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Difficult but essential reading

8 April 2022

Last week’s devastating Ockenden Review makes difficult but essential reading for everyone who works in or alongside maternity services.  The report outlines immediate essential actions, accepted by the government, under four key pillars:

                         1. Safe staffing levels

                         2. A well-trained workforce

                         3. Learning from incidents

                         4. Listening to families

We owe it to those affected to act on these actions and to ensure it marks a pivotal moment for the health and care system, and a genuine catalyst for change.

There’s no doubt that while the NHS has made significant strides in improving maternity outcomes over the last decade, there is still much more to do.

At HEE we are working closely and collaboratively with NHSEI, NMC, RCM, RCOG and other key stakeholders to ensure that our work supports and aligns with the system response to the Ockenden review.

As part of our existing Maternity Programme, HEE has undertaken or is progressing with several projects which will support the delivery of the essential actions outlined in the Report. Some key developments in this area are:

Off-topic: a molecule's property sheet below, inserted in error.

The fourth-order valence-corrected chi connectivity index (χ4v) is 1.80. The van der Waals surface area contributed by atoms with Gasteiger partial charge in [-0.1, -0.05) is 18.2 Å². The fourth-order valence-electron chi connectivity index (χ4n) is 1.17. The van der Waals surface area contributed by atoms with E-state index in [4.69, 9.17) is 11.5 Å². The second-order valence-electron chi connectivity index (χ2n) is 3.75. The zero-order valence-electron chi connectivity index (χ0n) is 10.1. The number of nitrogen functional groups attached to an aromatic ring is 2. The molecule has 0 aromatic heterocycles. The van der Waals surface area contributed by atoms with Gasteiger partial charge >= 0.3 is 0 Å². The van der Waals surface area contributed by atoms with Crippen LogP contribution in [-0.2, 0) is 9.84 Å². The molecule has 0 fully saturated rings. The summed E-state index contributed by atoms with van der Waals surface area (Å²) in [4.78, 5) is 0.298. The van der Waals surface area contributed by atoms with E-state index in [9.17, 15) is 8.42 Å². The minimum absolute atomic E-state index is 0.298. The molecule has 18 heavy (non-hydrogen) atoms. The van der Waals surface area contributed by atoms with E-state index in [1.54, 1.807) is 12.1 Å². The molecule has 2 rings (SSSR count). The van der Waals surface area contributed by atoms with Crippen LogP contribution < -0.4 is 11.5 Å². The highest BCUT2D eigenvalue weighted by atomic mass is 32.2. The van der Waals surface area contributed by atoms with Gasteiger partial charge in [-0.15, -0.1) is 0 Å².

• Agreement of a national funding offer for the postgraduate Midwifery training programmes for registered nurses who wish to pursue a career in Midwifery
  • On track to deliver the Midwifery training expansion target of 3600 additional places by 2023
  • Undertaking a joint piece of work with the NMC to support the implementation on the Future Midwife Standards. In particular, ensuring the systematic examination of the newborn is incorporated into Return to Practice Programmes
  • Providing ongoing support and expertise to the development of the RCOG led Obstetric workforce tool to support the delivery of safe staffing.

These areas of work led by HEE, support the delivery of the actions either through increasing supply of the workforce, education and training of the existing workforce, workforce development and upskilling.

We are focusing on developing the current and future workforce to sustain, support and drive changes in the long-term. If we can get staffing levels right and invest in leadership and more multi-disciplinary training, we can begin to turn things around.

This cannot happen without commitment from every part of the healthcare system to openness, learning and transparency and to the creation of a culture that listens, investigates, and learns when things go wrong - so that families get the truth and safety continually improves.

We will support students, learners, and the maternity workforce to help ensure maternity services are the best and safest they can be in the future. We are determined to play our part in this.

Best Wishes


David Farrelly

Chief Operating Officer & Deputy Chief Executive 

Health Education England

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This Page was last updated on: 8 April 2022